Market's Course Obscured by Worldly Affairs

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Any other year, it would be easy to get a read on the coming week's theme. Mid-July? Must be time to obsess about second-quarter earnings.

It's just another example of how things have changed in the post-Asian meltdown world. In years past, the notion that elections for Japan's upper house -- a somewhat superfluous institution akin to Britain's

House of Lords

-- could steal the thunder of earnings reports from companies like

Intel

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,

Microsoft

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and

Gillette

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would draw laughter from many, polite silence from the more charitable. Yet there it is: a Japanese election that is being more closely followed on Wall Street than it is by many an average Jotaro walking Tokyo's streets.

This is not to say earnings have become unimportant -- in the end they are the

only

thing that's important. It is just that the market has come to the conclusion that for Asia's economy to turn around, Japan must turn first, and for Japan to do that it must reform, flushing out bad debt and cutting its too-high taxes. If Japan's ruling

Liberal Democratic Party

does not do well in the elections, such reforms become less likely. Riding the chain of causation, we come to an Asia that not only fails to turn around, but falls further on the back of a Chinese devaluation, threatening U.S. corporate earnings. Which, after all, are the

only

thing that's important.

So the results of Sunday's elections will set the tone for the market on Monday morning. A poor showing by the LDP will make Prime Minister

Ryutaro Hashimoto's

position precarious, and the market will worry about the ensuing political instability. Conversely, the market will be cheered if the LDP does well. The market will also pay a certain amount of attention to the noises that the prime minister and other LDP leaders make in the election's wake. Hashimoto comes to Washington the following week, on July 22, and investors will wonder what gifts he will bear. And they will buckle down and start concentrating on earnings reports.

"Remember, this is an emotional market we're dealing with here," said Brian Belski, market strategist at

Dougherty Summit Securities

. "If you have good news from Japan, and good news on earnings, we could be off to the races again. We could be a few hundred points higher on the

Dow

in just a couple of weeks."

If the Japanese news isn't good, and if there are some earnings disappointments, Belski thinks that the initial downdraft will make day-traders blanch -- but that things look good in the long run. "There is a bullish trend in stock prices that isn't near being done," he said. "It's hard to buck the trend of a declining interest rate environment."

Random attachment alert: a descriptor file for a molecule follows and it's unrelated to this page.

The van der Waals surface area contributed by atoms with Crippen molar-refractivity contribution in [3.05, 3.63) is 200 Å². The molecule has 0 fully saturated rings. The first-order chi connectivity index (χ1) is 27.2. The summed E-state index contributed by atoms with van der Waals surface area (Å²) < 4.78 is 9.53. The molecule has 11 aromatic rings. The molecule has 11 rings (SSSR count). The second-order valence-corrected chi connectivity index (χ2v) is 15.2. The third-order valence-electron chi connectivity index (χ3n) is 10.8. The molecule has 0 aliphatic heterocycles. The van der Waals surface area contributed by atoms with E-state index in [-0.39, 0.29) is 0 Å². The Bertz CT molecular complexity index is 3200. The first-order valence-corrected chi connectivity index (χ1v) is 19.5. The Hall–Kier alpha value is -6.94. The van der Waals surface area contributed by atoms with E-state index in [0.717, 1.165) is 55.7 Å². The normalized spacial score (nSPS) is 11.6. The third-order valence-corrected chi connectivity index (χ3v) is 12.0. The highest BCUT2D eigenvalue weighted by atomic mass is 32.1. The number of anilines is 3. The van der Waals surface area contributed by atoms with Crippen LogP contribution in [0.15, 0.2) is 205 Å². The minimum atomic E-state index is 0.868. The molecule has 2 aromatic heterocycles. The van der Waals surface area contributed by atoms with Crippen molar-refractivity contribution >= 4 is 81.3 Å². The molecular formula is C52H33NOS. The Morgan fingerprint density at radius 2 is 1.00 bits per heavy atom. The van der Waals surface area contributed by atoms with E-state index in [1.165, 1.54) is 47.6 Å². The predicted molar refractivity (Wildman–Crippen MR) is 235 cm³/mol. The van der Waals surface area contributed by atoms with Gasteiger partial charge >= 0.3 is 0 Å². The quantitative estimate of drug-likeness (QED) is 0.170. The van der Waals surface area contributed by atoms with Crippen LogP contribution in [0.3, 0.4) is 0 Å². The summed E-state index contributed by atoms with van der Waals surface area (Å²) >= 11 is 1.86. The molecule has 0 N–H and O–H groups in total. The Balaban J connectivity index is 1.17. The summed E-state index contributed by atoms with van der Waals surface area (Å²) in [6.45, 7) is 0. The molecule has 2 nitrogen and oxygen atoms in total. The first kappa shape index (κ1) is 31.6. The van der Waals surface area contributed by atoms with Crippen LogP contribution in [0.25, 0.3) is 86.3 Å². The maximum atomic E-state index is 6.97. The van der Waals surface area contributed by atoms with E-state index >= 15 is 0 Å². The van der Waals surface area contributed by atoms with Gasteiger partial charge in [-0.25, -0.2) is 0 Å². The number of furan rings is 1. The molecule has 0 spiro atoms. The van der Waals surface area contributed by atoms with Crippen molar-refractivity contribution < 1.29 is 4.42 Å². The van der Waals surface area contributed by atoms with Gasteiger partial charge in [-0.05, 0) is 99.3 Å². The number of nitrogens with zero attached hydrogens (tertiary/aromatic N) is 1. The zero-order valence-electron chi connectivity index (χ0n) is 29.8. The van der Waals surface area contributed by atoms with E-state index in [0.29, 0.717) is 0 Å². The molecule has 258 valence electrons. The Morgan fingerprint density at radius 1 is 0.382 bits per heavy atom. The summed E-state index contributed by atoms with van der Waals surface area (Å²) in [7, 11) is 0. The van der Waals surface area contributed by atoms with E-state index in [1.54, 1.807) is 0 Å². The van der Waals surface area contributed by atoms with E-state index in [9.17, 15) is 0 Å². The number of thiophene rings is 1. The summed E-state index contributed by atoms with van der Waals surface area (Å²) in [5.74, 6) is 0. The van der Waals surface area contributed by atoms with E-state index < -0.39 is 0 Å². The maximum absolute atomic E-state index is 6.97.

It seems unlikely that there will be many negative earnings surprises -- preannouncement season is pretty much out of the way (and God help any company that warns this late in the game), and companies should, as usual, beat estimates. It's not a hard bar to clear -- analysts' estimates steadily fell through the quarter.

First Call

consensus estimates are for

S&P 500

companies' earnings to grow by just 1.5% from the year-ago period. A fair piece of that results from the

General Motors

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strike.

Any other year, it would be easy to get a read on the Treasury market's themes in the coming week. Mid-July? Time to watch for June

retail sales

and the

consumer price index

. Time to start worrying about Fed Chairman

Alan Greenspan's

Humphrey Hawkins testimony the following week. Inflation lurks.

"The events that have the biggest market potential are the Japanese elections this weekend and Russia," said Mike Cloherty, senior market economist at

Credit Suisse First Boston

.

The bond market, of course, is taking the opposite tack of the stock market when it comes to the Japanese elections -- it would love to see the LDP do poorly, which would spark global jitters and again send money pouring into Treasuries.

So, too, with Russia. Unless the country receives aid from the

International Monetary Fund

, a ruble devaluation looms. But with an IMF bailout will come a bitter pill -- and Russia's politicians are not terribly interested in taking the heat from their constituents for an IMF-induced austerity plan. The

Duma

returns to Moscow on Wednesday. If it does not vote for the measures the IMF wants, President

Boris Yeltsin

may impose them anyway, not bothering to split hairs over the legality of such a measure.